Bones Venerated as St. James the Younger’s Don’t Belong to the Apostle, Study Suggests

Researchers dated the femur fragments to between 214 and 340 A.D.—at least 160 years after the saint’s lifetime

Basilica dei Santi Apostoli
Rome's Basilica dei Santi Apostoli has housed bones said to belong to St. James and St. Philip since the sixth century A.D. Julian Elliott Photography via Getty Images

For more than 1,500 years, devout Christians have traveled to the Santi Apostoli church in Rome to view the relics of two of Jesus’s apostles: St. Philip and St. James the Younger (also known as St. James the Less, he may have been Jesus’s brother). Now, new research suggests that James’ purported bone fragments actually belong to an individual who lived centuries after the saint.

As Sebastian Kettley reports for Express, researchers from Denmark, the Netherlands, Italy and England used radiocarbon dating to pinpoint fragments of James’ supposed femur to between 214 and 340 A.D.—long after the saint’s death sometime in the first century A.D. (Little is known about James’ life beyond his status as an apostle and possible family members.) The team published its findings last month in the journal Heritage Science.

“Though the relic is not that of St. James, it casts a rare flicker of light on a very early and largely unaccounted for time in the history of early Christianity,” says lead author Kaare Lund Rasmussen, an archaeometry expert at the University of Southern Denmark, in a statement.

To analyze the remains, Rasmussen and his colleagues decontaminated the mercury-coated femur and removed collagen, a type of fibrous protein, from its fragments. They also extracted a single amino acid from the collagen before using the samples to date the bones.

Rasmussen tells Live Science’s Patrick Pester that radiocarbon dating of the collagen and amino acid yielded matching dates, showing that the femur’s owner was some 160 to 240 years younger than James.

Femur fragments purported to belong to St. James the Younger
Femur fragments purported to belong to St. James the Younger Rasmussen et al. / Heritage Science

According to Live Science, the scholars theorize that the bone fragments, while not linked to James, belonged to an early Christian and could therefore shed light on the period between the deaths of the 12 apostles and Christianity’s adoption as the official religion of the Roman Empire in 380 A.D.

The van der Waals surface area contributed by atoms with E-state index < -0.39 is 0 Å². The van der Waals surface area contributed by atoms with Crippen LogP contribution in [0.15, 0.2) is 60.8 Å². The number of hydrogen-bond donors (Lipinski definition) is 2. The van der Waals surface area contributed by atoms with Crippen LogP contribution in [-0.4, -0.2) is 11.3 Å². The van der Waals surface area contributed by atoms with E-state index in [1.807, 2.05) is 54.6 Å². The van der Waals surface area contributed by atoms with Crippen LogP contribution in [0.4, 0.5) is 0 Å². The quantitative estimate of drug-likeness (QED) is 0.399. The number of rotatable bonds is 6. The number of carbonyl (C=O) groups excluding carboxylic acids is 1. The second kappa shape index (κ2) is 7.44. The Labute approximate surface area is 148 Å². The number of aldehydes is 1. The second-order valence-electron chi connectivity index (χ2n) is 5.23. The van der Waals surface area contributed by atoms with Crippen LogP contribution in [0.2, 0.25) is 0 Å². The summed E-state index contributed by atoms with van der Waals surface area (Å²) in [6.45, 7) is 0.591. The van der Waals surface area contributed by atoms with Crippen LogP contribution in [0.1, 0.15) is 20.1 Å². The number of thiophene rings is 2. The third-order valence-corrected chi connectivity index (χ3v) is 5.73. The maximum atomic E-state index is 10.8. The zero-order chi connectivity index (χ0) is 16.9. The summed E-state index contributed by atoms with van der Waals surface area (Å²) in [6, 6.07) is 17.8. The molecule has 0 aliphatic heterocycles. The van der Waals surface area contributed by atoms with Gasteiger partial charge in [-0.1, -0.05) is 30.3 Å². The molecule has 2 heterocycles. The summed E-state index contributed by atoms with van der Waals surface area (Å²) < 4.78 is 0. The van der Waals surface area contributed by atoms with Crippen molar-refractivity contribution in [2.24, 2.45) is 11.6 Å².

“We consider it very likely that whoever moved this femur to the Santi Apostoli church believed it belonged to St. James,” says Rasmussen in the statement. “They must have taken it from a Christian grave, so it belonged to one of the early Christians, apostle or not.”

Though the researchers managed to disprove the Santi Apostoli relics’ ties to James, they decided against conducting similar tests on the supposed remains of St. Philip.

Speaking with Live Science, Rasmussen says, “We were reluctant to take samples and thought the decontamination might prove more difficult."

Revered by Roman Catholics for their connection to saints, martyrs or other esteemed religious figures, relics range from body parts like bones, teeth and hair to items that came into contact with holy individuals, including clothing and personal items. Per the study, relics emerged as a significant element of the Christian faith during the mid-fourth century A.D.; around this same time, worshippers relocated many martyrs’ purported remains from tombs outside of cities to churches within city walls—a process known as translation.

A 1609 painting of St. James the Younger by Spanish artist El Greco
A 1609 painting of St. James the Younger by Spanish artist El Greco Public domain via Wikimedia Commons

Exactly how the apostles’ relics ended up at Saint Apostoli is unclear. But the authors note that a femur allegedly belonging to James and portions of a tibia and a mummified foot thought to belong to Philip have been housed in the Roman church since its establishment in the sixth century A.D.

As the statement says, “One can imagine that when the early church authorities were searching for the corpse of the apostle, who had lived hundreds of years earlier, they would look in ancient Christian burial grounds where bodies of holy men might have been put to rest at some earlier time.”

James’ misidentified femur is far from the only discredited Christian relic. In medieval Europe, spiking demand for relics actually gave rise to a black market flooded with forgeries, wrote Emma J. Wells for History Extra in 2019. A few centuries later, when the Protestant Reformation sparked vocal criticism of relics and other religious icons, many once-venerated holy artifacts were exposed as fakes.

“Protestants were complaining about Catholics worshipping the bones of dogs and animals,” Paul Koudounaris, author of Heavenly Bodies: Cult Treasures and Spectacular Saints From the Catacombs, told Vice’s Rick Paulas in 2015. “One church had something they thought was the brain of St. Peter. It turned out to be a calcified potato.”

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